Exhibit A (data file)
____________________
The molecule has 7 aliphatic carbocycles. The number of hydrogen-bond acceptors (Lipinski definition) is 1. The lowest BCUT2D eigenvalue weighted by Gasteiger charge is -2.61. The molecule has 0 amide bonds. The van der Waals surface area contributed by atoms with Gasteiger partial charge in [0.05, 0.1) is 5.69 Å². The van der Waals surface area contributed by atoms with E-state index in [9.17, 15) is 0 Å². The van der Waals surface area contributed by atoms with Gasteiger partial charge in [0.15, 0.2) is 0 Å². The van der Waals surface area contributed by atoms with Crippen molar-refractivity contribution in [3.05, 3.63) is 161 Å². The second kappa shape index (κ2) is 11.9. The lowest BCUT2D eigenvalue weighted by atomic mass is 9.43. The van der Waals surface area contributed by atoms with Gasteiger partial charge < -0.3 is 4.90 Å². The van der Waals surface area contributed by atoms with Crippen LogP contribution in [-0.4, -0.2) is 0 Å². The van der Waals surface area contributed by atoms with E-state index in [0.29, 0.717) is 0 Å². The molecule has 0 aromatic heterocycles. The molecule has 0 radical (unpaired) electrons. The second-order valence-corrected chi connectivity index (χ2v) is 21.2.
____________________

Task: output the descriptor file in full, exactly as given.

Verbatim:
The molecule has 7 aliphatic carbocycles. The number of hydrogen-bond acceptors (Lipinski definition) is 1. The lowest BCUT2D eigenvalue weighted by Gasteiger charge is -2.61. The molecule has 0 amide bonds. The van der Waals surface area contributed by atoms with Gasteiger partial charge in [0.05, 0.1) is 5.69 Å². The van der Waals surface area contributed by atoms with E-state index in [9.17, 15) is 0 Å². The van der Waals surface area contributed by atoms with Gasteiger partial charge in [0.15, 0.2) is 0 Å². The van der Waals surface area contributed by atoms with Crippen molar-refractivity contribution in [3.05, 3.63) is 161 Å². The second kappa shape index (κ2) is 11.9. The lowest BCUT2D eigenvalue weighted by atomic mass is 9.43. The van der Waals surface area contributed by atoms with Gasteiger partial charge < -0.3 is 4.90 Å². The van der Waals surface area contributed by atoms with Crippen LogP contribution in [-0.4, -0.2) is 0 Å². The van der Waals surface area contributed by atoms with E-state index in [0.29, 0.717) is 0 Å². The molecule has 0 aromatic heterocycles. The molecule has 0 radical (unpaired) electrons. The second-order valence-corrected chi connectivity index (χ2v) is 21.2.